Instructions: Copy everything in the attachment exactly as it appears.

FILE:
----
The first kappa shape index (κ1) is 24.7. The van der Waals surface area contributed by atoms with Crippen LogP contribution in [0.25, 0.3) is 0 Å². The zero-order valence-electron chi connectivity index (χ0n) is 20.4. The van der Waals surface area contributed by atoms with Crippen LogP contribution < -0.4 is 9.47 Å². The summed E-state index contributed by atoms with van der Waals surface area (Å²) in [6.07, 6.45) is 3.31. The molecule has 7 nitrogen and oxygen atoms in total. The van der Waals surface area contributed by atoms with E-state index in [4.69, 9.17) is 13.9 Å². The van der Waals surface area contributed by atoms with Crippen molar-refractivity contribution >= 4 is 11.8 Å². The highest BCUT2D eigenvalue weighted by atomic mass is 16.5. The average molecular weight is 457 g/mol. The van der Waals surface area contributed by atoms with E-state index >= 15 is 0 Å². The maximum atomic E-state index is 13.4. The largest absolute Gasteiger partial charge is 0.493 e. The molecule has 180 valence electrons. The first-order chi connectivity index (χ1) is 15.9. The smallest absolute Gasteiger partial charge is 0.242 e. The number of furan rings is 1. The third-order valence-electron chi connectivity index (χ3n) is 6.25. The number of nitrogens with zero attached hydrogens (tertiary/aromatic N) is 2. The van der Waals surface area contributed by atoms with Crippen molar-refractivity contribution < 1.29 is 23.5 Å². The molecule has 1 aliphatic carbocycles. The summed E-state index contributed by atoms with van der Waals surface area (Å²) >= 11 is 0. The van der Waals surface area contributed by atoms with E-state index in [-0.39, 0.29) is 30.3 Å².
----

The first kappa shape index (κ1) is 24.7. The van der Waals surface area contributed by atoms with Crippen LogP contribution in [0.25, 0.3) is 0 Å². The zero-order valence-electron chi connectivity index (χ0n) is 20.4. The van der Waals surface area contributed by atoms with Crippen LogP contribution < -0.4 is 9.47 Å². The summed E-state index contributed by atoms with van der Waals surface area (Å²) in [6.07, 6.45) is 3.31. The molecule has 7 nitrogen and oxygen atoms in total. The van der Waals surface area contributed by atoms with E-state index in [4.69, 9.17) is 13.9 Å². The van der Waals surface area contributed by atoms with Crippen molar-refractivity contribution >= 4 is 11.8 Å². The highest BCUT2D eigenvalue weighted by atomic mass is 16.5. The average molecular weight is 457 g/mol. The van der Waals surface area contributed by atoms with E-state index >= 15 is 0 Å². The maximum atomic E-state index is 13.4. The largest absolute Gasteiger partial charge is 0.493 e. The molecule has 180 valence electrons. The first-order chi connectivity index (χ1) is 15.9. The smallest absolute Gasteiger partial charge is 0.242 e. The number of furan rings is 1. The third-order valence-electron chi connectivity index (χ3n) is 6.25. The number of nitrogens with zero attached hydrogens (tertiary/aromatic N) is 2. The van der Waals surface area contributed by atoms with Crippen molar-refractivity contribution < 1.29 is 23.5 Å². The molecule has 1 aliphatic carbocycles. The summed E-state index contributed by atoms with van der Waals surface area (Å²) >= 11 is 0. The van der Waals surface area contributed by atoms with E-state index in [-0.39, 0.29) is 30.3 Å².